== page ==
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Barbara Walking in the Valley
A weekly column for those who live and walk in Silicon Valley

by Barbara Dahlgren


It's in the Genes
Column for the week of September 23-29, 2002

The "GM' in the phrase "GM food" does not stand for "God Made." It means genetically modified (GM). It looks like Oregon voters will decide whether or not genetically modified (GM) foods should be labeled as such. Oregon consumers are taking their frustrations straight to the ballot box this Fall. Scientists, grocery owners, and the agricultural community do not feel genetically modified foods are unsafe for human consumption. Others are not so sure and would at least like the option of knowing which foods have been genetically modified. Thus, we have the labeling controversy. Japan and some of Europe already have these labeling requirements but as of yet, there are none in the U.S. Did you know that up to 70% of all packaged foods sold in the U.S. contain some sort of genetically modified ingredient? "You are what you eat," they say. I guess we'd better hope that's not exactly true. Reruns of Teenage Mutant Ninja Turtles flash through my mind.

So exactly what is a genetically modified (GM) food? The definition is, "any product that gets some of its content from an organism that has been genetically modified." Okay, then what does genetically modified mean? The definition is, "some sort of manipulation of an organism," which again tells us nothing. Then it goes on to say, and I'm not making this up, "as people push for labeling of genetically modified food, the phrase will have to be more strictly defined." So they can't exactly define it so we can understand it, but that doesn't prevent them from doing it to our food.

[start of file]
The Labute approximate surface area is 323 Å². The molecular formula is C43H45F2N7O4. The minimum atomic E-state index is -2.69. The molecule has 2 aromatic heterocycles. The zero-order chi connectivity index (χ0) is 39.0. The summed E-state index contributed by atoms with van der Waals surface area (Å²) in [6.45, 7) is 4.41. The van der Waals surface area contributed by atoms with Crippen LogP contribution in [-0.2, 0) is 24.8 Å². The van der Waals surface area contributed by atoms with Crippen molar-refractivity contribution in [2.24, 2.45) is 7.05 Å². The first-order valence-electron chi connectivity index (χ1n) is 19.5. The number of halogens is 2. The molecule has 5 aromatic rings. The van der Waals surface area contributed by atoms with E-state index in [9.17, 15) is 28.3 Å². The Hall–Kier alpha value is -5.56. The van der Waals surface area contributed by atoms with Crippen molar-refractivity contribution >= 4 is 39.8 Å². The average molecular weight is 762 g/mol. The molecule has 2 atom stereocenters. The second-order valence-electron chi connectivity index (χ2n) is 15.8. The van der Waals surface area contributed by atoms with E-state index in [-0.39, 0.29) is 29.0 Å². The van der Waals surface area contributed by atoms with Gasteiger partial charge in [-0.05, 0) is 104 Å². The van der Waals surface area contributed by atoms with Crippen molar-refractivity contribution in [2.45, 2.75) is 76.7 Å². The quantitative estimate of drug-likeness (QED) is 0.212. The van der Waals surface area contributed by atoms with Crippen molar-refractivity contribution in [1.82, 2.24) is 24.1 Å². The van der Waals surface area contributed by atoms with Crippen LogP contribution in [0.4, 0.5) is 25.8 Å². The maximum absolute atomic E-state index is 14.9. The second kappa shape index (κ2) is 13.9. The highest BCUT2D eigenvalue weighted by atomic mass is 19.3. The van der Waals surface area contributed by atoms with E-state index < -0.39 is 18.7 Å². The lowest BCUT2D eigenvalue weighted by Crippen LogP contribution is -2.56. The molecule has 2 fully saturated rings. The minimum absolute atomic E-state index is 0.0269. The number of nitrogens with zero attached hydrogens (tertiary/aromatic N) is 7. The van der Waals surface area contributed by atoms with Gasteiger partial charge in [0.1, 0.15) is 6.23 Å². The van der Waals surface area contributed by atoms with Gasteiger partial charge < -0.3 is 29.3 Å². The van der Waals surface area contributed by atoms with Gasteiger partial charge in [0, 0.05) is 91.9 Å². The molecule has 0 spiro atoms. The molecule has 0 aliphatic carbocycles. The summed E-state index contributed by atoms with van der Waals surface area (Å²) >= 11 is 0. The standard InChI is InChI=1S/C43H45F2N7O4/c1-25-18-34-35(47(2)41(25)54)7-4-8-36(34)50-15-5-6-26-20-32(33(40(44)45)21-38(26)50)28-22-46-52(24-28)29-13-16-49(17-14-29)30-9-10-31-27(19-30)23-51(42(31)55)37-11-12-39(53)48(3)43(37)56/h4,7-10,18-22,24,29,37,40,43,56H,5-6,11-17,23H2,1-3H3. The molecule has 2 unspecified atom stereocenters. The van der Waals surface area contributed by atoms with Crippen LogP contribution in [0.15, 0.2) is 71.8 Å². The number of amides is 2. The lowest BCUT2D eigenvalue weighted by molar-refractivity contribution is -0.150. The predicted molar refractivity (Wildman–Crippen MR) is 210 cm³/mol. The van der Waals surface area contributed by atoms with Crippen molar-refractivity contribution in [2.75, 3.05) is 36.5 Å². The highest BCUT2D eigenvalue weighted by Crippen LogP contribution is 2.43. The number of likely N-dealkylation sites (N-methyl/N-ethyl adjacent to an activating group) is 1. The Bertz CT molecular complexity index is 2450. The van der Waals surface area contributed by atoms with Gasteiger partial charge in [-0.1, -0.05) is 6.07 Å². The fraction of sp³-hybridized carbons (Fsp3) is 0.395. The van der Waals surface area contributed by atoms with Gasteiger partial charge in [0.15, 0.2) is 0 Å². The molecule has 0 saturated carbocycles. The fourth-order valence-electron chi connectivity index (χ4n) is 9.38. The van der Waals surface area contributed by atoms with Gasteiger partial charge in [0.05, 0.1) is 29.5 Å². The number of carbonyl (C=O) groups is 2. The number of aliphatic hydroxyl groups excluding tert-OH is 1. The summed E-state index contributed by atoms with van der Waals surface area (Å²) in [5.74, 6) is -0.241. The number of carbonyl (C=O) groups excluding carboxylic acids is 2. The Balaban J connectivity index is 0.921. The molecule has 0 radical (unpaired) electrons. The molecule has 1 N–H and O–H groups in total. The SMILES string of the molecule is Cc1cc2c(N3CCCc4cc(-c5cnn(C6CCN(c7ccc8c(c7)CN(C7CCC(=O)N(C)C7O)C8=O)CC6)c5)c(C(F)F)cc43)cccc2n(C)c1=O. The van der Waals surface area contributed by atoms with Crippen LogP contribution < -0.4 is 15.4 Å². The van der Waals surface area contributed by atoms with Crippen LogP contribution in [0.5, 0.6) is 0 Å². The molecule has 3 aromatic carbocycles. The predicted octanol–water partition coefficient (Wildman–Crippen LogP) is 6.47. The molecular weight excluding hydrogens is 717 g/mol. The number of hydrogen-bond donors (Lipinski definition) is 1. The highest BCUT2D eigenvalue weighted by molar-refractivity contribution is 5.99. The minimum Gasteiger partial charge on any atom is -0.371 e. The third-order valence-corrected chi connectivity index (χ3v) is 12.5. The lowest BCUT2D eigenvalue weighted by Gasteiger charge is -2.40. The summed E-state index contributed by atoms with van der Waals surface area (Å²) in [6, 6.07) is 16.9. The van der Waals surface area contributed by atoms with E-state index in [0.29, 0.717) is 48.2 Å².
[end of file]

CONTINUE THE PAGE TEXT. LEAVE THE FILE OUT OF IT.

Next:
There will be other things to consider in the labeling process. For example, how do they label products that get just a small portion of GM food and those which get more? You know, sort of like only a certain number of rat droppings are allowed in our food for it to pass inspection for human consumption. Yeah, I know it's sickening but you and I know it's true. Then they will have to consider how to label products that don't have GM stuff in them directly but what it's made of may have come from plants or animals that have been genetically modified.

It appears that in man's zeal to make life easier for us all, he continually complicates it more and more. It's true that being able to genetically modify food can increase crop yield and improve resistance to pests and herbicide tolerance. But at what cost? Serious questions have been raised. Some GM crops have antibiotic resistant genes inserted into them. There is a fear that if this passes to humans, it could reduce the ability for the body to fight infections. The truth is we don't know what the ramifications could be of these GM foods on humans but that doesn't stop anyone from putting them in our food. Ah, the joys of modern technology! Leap first, look later!

I don't know about you but food is a very personal issue for me. I love it. I eat it when I'm happy. I eat it when I'm sad. I eat it when I'm hungry. I eat it when I'm not hungry. I eat it in the morning. I eat it at night. Now, not only do I have to worry about what some waiter is doing to it before he serves it to me, I have to worry about what's in it if I go to the trouble to prepare it myself. It kind of takes my appetite away. Oh, how I wish that were true, but it isn't. We have to eat to live. It gives new meaning to the old custom of saying a blessing before we eat. Not only do we need to thank God for the food, we have to pray it doesn't kill us before our next meal. And people think we don't need God! Boy are they genetically modified!

"Oh, Lord for this manipulated DNA organism infested genetically modified substitute for real wholesome food, let me be truly thankful. As it goes in my mouth and over my gums, prepare my stomach 'cause here it comes! And if I should die before I finish this plate, I pray the Lord my soul to take." Amen!


©September 2002

Be sure to visit this page every week to read the next edition of Walking in the Valley. You can write to the author at bdahlgren@wcgsouthbay.org.

 

 

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